Which Terminal App am I Using?


macosx has full disk permissions limiting access to certain directories and files. If one app, say iTerm has access but another program does not, say xterm, a bash script might need to check which application can be run with the appropriate permissions.


$ env | grep TERM_
# or in a script
if [[ $TERM_PROGRAM != '' ]]; then
  echo "You need to run this with iTerm for full disk permissions"

Open Spotlight Results in Finder


Because sometimes when you look for something in Finder, you want to SEE where it is, you don't want to actually open it.

In the results, down arrow until the result desired is highlighted, then Command-Enter to open Finder with the directory and file.

Find files of a particular type in Finder


You sorta know the name of the file, and definitely know the file type, but can't seem to get Finder to return any result except mail messages, use kind:

See also, finding files of a particular type in a web search.

kitt logo kind:png 

Delete URLs from Chrome Autocomplete on OSX/macOS


On OSX/macosx, it isn't Shift-Delete on a laptop keyboard like all the docs say.

fn + shift + delete

Play audio file at faster than 1x speed


Sometimes you want to play a local audio file back faster than 1x speed. Can do!

In Finder, right click on the file, click Open With, then select QuickTime

option + click-on-fast-forward-button. This will increase playback by 0.1x each time.
option + right-arrow. This one increases from 1x to 2x to 5x.

Option + FF

Use Command as Meta for Emacs on OSX


Emacs 23 doesn't use Command ⌘ for the Meta keystroke, requiring using option / alt for the normal keystrokes. Blech. Fix that.

This rather assumes you're using the emacs from

Add this to your ~/.emacs

    (setq mac-option-key-is-meta nil)
    (setq mac-command-key-is-meta t)
    (setq mac-command-modifier 'meta)
    (setq mac-option-modifier nil)

Remove extended attributes of OSX files


Remove extended attributes of mac OSX files

# Use the xattr command. You can inspect the extended attributes:
$ xattr s.7z
# and use the -d option to delete one extended attribute:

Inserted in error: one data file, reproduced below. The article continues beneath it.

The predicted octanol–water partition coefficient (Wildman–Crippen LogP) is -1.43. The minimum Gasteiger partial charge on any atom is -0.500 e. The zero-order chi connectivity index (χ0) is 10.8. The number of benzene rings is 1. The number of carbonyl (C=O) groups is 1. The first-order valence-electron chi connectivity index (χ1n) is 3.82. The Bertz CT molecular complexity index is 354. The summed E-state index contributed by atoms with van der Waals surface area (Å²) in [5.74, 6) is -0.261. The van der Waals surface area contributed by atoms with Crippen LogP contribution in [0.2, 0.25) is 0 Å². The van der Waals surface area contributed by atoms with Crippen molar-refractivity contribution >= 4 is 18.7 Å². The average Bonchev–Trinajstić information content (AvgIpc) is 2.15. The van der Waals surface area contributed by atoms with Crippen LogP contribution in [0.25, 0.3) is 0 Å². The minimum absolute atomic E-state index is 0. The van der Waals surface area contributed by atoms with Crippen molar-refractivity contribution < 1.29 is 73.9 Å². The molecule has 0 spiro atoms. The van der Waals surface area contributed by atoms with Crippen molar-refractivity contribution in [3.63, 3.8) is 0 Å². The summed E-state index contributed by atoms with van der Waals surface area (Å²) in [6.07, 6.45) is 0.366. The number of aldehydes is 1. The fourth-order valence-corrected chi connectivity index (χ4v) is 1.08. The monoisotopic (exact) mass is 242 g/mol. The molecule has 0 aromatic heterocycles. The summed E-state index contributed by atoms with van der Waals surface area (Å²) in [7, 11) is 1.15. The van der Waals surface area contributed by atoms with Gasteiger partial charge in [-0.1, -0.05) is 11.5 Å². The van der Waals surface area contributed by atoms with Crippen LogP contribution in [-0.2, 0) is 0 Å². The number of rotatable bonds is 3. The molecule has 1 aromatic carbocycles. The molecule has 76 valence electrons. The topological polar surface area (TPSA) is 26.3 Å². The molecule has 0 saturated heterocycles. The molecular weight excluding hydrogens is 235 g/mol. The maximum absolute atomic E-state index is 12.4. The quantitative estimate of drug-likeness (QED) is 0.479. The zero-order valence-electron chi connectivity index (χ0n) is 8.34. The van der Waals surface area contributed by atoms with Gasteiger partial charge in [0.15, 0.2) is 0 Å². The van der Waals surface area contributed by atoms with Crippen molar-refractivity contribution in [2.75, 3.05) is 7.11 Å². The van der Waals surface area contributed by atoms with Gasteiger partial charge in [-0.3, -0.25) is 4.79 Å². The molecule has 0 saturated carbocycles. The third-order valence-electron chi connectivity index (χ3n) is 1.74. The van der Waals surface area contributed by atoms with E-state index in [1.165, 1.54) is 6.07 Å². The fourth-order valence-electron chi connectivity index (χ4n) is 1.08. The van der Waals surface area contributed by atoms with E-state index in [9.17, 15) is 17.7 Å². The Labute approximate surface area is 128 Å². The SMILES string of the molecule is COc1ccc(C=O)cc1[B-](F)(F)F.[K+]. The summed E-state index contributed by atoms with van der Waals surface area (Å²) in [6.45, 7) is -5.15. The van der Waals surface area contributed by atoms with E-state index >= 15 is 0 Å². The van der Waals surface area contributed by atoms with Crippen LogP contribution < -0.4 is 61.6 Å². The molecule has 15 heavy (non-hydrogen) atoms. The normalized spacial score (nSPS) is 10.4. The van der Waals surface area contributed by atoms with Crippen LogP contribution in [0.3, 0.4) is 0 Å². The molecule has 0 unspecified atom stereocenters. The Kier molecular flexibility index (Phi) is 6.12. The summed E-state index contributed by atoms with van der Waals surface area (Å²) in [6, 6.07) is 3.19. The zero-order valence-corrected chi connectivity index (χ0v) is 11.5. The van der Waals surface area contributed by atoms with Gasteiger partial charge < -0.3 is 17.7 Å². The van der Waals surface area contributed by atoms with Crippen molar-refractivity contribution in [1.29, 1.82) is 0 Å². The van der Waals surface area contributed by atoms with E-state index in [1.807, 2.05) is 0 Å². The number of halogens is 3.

$ xattr -d s.7z
$ xattr s.7z
# you can also use the -c option to remove all extended attributes:
$ xattr -c s.7z
$ xattr s.7z
# xattr -h will show you the command line options, and xattr has a man page.

OmniOutliner Pro keyboard shortcut disable


After who knows how many tries, fits and stops, I finally have what I consider a working unix laptop with my shiny MBP. I like it a lot, as I slowly force it to submit to my will (read: works the way I started working when I was on an SGI IRIX box ten years ago).

Emacs and the terminal window were the two hardest parts to get right. I become very cranky if a system I'm using doesn't have emacs on it (try as I might to switch to vi/vim/gvim at Andy's suggestion and with his help). I become even more cranky if I have to use a mouse on a regular basis to navigate amongst windows: splat-tab is fine, I can even use splat-tilde to navigate through windows of the same application. But force me to use a mouse exclusively to change applications and watch the laptop fly through the air and most likely out the window.

So, when the new install of OmniOutliner Pro overwrote one of my frequently used emacs keystrokes (splat-greater than, or splat-shift-period, which sends the cursor to the bottom of the editing buffer/window or the end of the document in Word speak), I became very, very cranky.

Turns out splat (or flower, or apple, or command, it's all the same key on an Apple keyboard) > is the OmniOutliner Pro Service call to "Add to clippings," essentially copying the system clipboard to an outliner. If OmniOutliner Pro, eh, screw that name, if OOP is installed, this service is installed, and it can't be modified, can't be disabled via the OOP application.

And won't send the keystrokes to emacs.

Fortunately, on the OOP forums, another person had a different OOP service that frustrated him, and Troy B of Omni pointed him to ServiceScrubber, another app that will overwrite the keystroke overwrite.

Download, double-click, double-click, drag, splat-space, s e r *return*, scroll, uncheck, splat-s, splat-q and I'm back in business.

As uncomfortable as I am about installing small random applications on my computer, the mac part not-withstanding, this and DoubleCommand, which Doyle found for me, are the two tiny apps I'm glad I have on my system. I'm very happy other people are scratching those itches and a few dollars via paypal means they're scratching my itch, too.